Neither were very good, and I wouldn't want either again.

The Food

The reason we were there, of course, was the for food.  I couldn't wait to experience Chef Peter's food again!

The menu is seasonal, local, and constantly evolving, as you'd expect from a farm to table place.

The savory food menu is broken into 4 sections: Cheese + Meat (basically, a build-your-own charcuterie platter section), To Share (appetizers portioned such that they should be shared), Supper (regular dinner entrees), and Daily Requirements (extra sides of vegetables).

My mom and I agreed to just share everything, and knew we wanted dessert too, so we got just one appetizer (which we were warned was really quite big for only two diners), one main, and one side.  Portions were all quite generous, we were both more than full, and we went home with plenty of leftovers.

Our server asked if we'd like it coursed out as the To Share dish first, and the Daily Requirements with the Supper, which is what we did.  Pacing was good.
Menu.
For a starter, I was drawn in by a few items.  The smoked tomato salmorejo sounded unique, and I was interested to see how it compares to gazpacho.  The cheese and meat lineup was also quite temping, high quality locally produced cheeses, and, house cured meats?  Yes!  In particular, I was eyeing the duck liver pate, particularly once the table next to us got it.   My mom of course put in a vote for the roasted beets (her favorites, but, sorry, just not my thing), or the tuna poke (since she had her first poke with me {at Pine, on my last visit}).  But we opted for the signature dish (or, at least it seems signature to me!), the Farm Share.

Picking a side dish was a no brainer.  We had no need for the tender green salad or baby zucchini + roasted turnip salad, given our giant platter of veggies as a starter.  The heirloom tomatoes, from the local farm down the street, were appealing, except, we literally had plans to go pick strawberries in the morning from that very farm, and to stop at their farm stand after to buy heirloom tomatoes.  We'd be having those at home the next day.  Which left one item: fried garlic scapes.  Which sounded awesome anyway, even if they weren't the only real option for us.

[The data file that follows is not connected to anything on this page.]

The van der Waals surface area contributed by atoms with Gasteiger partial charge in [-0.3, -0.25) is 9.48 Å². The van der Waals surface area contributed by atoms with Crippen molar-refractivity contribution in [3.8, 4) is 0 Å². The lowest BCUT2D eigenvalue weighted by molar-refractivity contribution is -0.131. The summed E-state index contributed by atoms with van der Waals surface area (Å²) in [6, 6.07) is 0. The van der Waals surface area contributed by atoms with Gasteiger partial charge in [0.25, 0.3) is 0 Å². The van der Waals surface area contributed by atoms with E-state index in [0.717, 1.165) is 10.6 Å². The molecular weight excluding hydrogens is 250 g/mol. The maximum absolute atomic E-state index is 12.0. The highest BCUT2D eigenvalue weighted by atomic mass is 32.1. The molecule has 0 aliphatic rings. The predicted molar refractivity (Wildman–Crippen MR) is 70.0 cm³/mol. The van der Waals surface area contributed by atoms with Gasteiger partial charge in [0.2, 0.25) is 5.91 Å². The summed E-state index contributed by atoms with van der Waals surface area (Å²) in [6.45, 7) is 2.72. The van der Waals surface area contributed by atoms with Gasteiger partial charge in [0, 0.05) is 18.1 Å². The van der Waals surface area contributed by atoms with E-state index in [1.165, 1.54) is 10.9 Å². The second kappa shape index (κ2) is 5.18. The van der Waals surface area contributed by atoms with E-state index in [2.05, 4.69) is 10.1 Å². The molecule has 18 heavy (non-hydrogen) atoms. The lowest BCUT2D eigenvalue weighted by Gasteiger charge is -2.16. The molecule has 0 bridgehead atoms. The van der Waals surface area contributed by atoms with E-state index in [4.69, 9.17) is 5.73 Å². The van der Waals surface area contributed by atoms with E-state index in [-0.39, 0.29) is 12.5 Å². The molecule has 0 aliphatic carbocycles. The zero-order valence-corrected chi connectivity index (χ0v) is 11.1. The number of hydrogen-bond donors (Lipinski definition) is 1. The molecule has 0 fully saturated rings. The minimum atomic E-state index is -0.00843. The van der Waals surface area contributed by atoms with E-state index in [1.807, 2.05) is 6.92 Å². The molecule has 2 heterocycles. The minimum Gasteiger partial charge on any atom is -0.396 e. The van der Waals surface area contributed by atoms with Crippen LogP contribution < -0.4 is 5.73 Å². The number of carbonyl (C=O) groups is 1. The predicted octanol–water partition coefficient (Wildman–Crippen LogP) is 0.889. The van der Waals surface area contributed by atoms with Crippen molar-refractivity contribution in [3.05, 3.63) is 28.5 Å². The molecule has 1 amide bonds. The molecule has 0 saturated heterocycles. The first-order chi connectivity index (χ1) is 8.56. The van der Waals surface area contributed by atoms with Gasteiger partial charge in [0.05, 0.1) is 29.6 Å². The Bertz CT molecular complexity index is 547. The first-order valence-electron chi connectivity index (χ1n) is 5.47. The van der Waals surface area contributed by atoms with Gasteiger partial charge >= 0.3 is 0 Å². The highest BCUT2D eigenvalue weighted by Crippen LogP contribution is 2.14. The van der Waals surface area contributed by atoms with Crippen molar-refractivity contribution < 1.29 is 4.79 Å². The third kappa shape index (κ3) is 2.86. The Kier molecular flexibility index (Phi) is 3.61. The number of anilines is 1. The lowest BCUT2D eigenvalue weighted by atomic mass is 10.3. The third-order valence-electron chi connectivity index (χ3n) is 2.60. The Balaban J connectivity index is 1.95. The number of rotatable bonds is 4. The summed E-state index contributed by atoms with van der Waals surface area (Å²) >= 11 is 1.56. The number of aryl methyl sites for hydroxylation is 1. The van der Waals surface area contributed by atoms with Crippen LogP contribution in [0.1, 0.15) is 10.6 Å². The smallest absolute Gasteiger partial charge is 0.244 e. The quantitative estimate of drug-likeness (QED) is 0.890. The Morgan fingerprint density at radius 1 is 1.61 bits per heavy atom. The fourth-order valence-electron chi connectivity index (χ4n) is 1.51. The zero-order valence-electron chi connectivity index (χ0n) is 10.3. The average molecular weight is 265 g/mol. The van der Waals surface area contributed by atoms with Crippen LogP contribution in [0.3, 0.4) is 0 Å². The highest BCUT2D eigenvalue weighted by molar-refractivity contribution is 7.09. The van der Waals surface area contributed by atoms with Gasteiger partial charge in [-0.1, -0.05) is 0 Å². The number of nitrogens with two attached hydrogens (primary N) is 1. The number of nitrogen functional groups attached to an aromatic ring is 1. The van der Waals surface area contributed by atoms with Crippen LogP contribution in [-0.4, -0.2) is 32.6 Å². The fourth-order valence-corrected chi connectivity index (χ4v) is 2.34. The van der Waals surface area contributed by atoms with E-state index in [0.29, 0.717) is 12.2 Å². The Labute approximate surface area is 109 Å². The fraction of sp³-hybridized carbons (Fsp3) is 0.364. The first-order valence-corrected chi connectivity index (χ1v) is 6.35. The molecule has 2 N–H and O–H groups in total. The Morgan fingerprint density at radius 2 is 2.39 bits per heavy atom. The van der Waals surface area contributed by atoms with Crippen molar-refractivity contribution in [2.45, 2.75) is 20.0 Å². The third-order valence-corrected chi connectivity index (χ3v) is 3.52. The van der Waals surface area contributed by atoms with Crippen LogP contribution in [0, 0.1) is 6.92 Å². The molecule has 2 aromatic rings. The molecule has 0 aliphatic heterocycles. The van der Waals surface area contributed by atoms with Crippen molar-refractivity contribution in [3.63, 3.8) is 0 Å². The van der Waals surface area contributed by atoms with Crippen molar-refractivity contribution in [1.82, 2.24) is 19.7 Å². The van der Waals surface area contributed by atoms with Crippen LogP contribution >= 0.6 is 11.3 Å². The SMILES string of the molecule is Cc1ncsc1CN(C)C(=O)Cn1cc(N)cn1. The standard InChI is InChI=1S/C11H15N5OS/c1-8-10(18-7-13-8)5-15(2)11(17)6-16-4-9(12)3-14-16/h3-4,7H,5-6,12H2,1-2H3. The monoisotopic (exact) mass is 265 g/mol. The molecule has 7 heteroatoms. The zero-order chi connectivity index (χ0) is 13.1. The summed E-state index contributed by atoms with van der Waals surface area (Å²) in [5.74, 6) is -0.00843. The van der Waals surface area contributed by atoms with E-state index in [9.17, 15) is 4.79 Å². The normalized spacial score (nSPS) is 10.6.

Selecting a Supper was nearly as easy as picking the side, even though there were substantially more options, 7 total, one for each major category: two vegetarian items (one pasta, one bean based), two seafood (one shellfish, one fish), one beef, one chicken, one pork.  The protein options were all fairly classic, nothing too out there, although the creativity of the kitchen shined in the accompaniments and prep.  The beef sirloin doesn't just come with a side of mashed potatoes and uninspired daily veg, but, rather, kale + garlic scape salad, and horseradish aioli.  The fish is tuna steak, served grilled, with charred scallions and smoked chilis.  Oh, and the token veggie pasta dish?  That would be house made stinging nettle dumplings, with brown butter, sage blossoms, and ricotta.  Oh yes.  I nearly ordered that.  But how could I order pasta, no matter how interesting it sounded, when there are scallops on the menu?   Luckily for me, when I proposed this choice to my mom, she immediately said, "oh good, if you said anything else, I was going to say we were sharing".
House Sourdough & Butter.
Soon after we ordered, a bread presentation arrived.  I was going to say "bread basket", but it wasn't a basket.  A ... box?  A wooden tray, with cloth napkin, and warm, house made bread.

And ... it was sourdough.  Doh.  I just don't like sourdough, so I didn't try it.

My mother however loved it.  She wanted to devour the entire bread box on the spot, and I warned her she should save space for the great food that lay ahead.  She still opted for a second slice, and, loved it.  She said it had a great chew, great crust, amazing flavor.  All I could smell was sourdough, and even the smell I dislike.  I'm glad she enjoyed it though, and I give Wild Roots points for serving house made bread, and serving it warm.

The butter I did try, and it was fantastic.  Local whipped butter, perfectly soft and spreadable, and it melted nicely into the warm bread.  It was sprinkled with generous amounts of sea salt, which amped up the flavor.  Seriously quality butter, and, when my mom asked to have the final slice of bread boxed up, she also asked for the rest of the butter.  I don't blame her.